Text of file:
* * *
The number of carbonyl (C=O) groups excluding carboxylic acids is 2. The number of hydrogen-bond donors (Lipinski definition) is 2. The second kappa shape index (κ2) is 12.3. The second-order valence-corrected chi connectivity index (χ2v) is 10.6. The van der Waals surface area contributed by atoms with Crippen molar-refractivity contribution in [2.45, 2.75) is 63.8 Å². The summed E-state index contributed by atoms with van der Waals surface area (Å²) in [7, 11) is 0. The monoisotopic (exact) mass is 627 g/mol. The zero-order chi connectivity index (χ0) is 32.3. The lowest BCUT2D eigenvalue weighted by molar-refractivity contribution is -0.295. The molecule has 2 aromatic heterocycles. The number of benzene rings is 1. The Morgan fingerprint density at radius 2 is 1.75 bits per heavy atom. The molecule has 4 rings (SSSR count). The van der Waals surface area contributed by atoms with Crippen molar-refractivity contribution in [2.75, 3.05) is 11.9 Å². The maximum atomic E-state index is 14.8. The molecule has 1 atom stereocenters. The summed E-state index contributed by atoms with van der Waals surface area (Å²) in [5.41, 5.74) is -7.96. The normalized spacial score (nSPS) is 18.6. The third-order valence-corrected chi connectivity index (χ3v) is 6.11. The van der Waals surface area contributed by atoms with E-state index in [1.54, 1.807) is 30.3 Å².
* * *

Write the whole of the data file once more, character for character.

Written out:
The number of carbonyl (C=O) groups excluding carboxylic acids is 2. The number of hydrogen-bond donors (Lipinski definition) is 2. The second kappa shape index (κ2) is 12.3. The second-order valence-corrected chi connectivity index (χ2v) is 10.6. The van der Waals surface area contributed by atoms with Crippen molar-refractivity contribution in [2.45, 2.75) is 63.8 Å². The summed E-state index contributed by atoms with van der Waals surface area (Å²) in [7, 11) is 0. The monoisotopic (exact) mass is 627 g/mol. The zero-order chi connectivity index (χ0) is 32.3. The lowest BCUT2D eigenvalue weighted by molar-refractivity contribution is -0.295. The molecule has 2 aromatic heterocycles. The number of benzene rings is 1. The Morgan fingerprint density at radius 2 is 1.75 bits per heavy atom. The molecule has 4 rings (SSSR count). The van der Waals surface area contributed by atoms with Crippen molar-refractivity contribution in [2.75, 3.05) is 11.9 Å². The maximum atomic E-state index is 14.8. The molecule has 1 atom stereocenters. The summed E-state index contributed by atoms with van der Waals surface area (Å²) in [5.41, 5.74) is -7.96. The normalized spacial score (nSPS) is 18.6. The third-order valence-corrected chi connectivity index (χ3v) is 6.11. The van der Waals surface area contributed by atoms with E-state index in [1.54, 1.807) is 30.3 Å².